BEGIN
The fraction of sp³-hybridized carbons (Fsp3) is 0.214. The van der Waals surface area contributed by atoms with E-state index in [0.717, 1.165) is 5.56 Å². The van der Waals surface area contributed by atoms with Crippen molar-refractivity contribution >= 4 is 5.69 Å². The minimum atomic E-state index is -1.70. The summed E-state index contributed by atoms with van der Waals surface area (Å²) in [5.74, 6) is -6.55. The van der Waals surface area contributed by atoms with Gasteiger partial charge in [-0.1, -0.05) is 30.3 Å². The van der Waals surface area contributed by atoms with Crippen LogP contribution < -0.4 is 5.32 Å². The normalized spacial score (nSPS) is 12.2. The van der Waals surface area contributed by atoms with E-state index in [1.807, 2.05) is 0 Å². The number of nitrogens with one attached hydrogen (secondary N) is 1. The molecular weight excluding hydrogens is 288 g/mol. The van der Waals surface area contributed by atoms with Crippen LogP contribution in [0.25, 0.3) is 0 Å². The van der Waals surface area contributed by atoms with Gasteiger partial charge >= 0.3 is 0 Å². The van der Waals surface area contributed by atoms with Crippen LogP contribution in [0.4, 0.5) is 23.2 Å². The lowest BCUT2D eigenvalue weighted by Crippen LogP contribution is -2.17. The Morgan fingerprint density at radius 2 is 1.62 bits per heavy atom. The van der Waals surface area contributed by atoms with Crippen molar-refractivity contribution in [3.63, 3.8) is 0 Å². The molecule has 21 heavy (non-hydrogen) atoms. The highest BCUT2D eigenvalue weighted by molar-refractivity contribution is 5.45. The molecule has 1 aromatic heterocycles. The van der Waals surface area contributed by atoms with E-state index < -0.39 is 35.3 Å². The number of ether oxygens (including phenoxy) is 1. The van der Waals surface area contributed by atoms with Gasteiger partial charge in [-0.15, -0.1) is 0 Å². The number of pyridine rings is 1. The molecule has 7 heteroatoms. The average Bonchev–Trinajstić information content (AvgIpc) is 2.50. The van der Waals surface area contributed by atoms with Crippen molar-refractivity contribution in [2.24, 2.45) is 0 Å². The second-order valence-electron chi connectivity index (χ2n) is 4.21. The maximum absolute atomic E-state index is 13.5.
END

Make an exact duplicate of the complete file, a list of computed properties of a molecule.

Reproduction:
The fraction of sp³-hybridized carbons (Fsp3) is 0.214. The van der Waals surface area contributed by atoms with E-state index in [0.717, 1.165) is 5.56 Å². The van der Waals surface area contributed by atoms with Crippen molar-refractivity contribution >= 4 is 5.69 Å². The minimum atomic E-state index is -1.70. The summed E-state index contributed by atoms with van der Waals surface area (Å²) in [5.74, 6) is -6.55. The van der Waals surface area contributed by atoms with Gasteiger partial charge in [-0.1, -0.05) is 30.3 Å². The van der Waals surface area contributed by atoms with Crippen LogP contribution < -0.4 is 5.32 Å². The normalized spacial score (nSPS) is 12.2. The van der Waals surface area contributed by atoms with E-state index in [1.807, 2.05) is 0 Å². The number of nitrogens with one attached hydrogen (secondary N) is 1. The molecular weight excluding hydrogens is 288 g/mol. The van der Waals surface area contributed by atoms with Crippen LogP contribution in [0.25, 0.3) is 0 Å². The van der Waals surface area contributed by atoms with Gasteiger partial charge >= 0.3 is 0 Å². The van der Waals surface area contributed by atoms with Crippen LogP contribution in [0.4, 0.5) is 23.2 Å². The lowest BCUT2D eigenvalue weighted by Crippen LogP contribution is -2.17. The Morgan fingerprint density at radius 2 is 1.62 bits per heavy atom. The van der Waals surface area contributed by atoms with Crippen molar-refractivity contribution in [3.63, 3.8) is 0 Å². The molecule has 21 heavy (non-hydrogen) atoms. The highest BCUT2D eigenvalue weighted by molar-refractivity contribution is 5.45. The molecule has 1 aromatic heterocycles. The van der Waals surface area contributed by atoms with E-state index < -0.39 is 35.3 Å². The number of ether oxygens (including phenoxy) is 1. The van der Waals surface area contributed by atoms with Gasteiger partial charge in [-0.15, -0.1) is 0 Å². The number of pyridine rings is 1. The molecule has 7 heteroatoms. The average Bonchev–Trinajstić information content (AvgIpc) is 2.50. The van der Waals surface area contributed by atoms with Crippen molar-refractivity contribution in [2.24, 2.45) is 0 Å². The second-order valence-electron chi connectivity index (χ2n) is 4.21. The maximum absolute atomic E-state index is 13.5.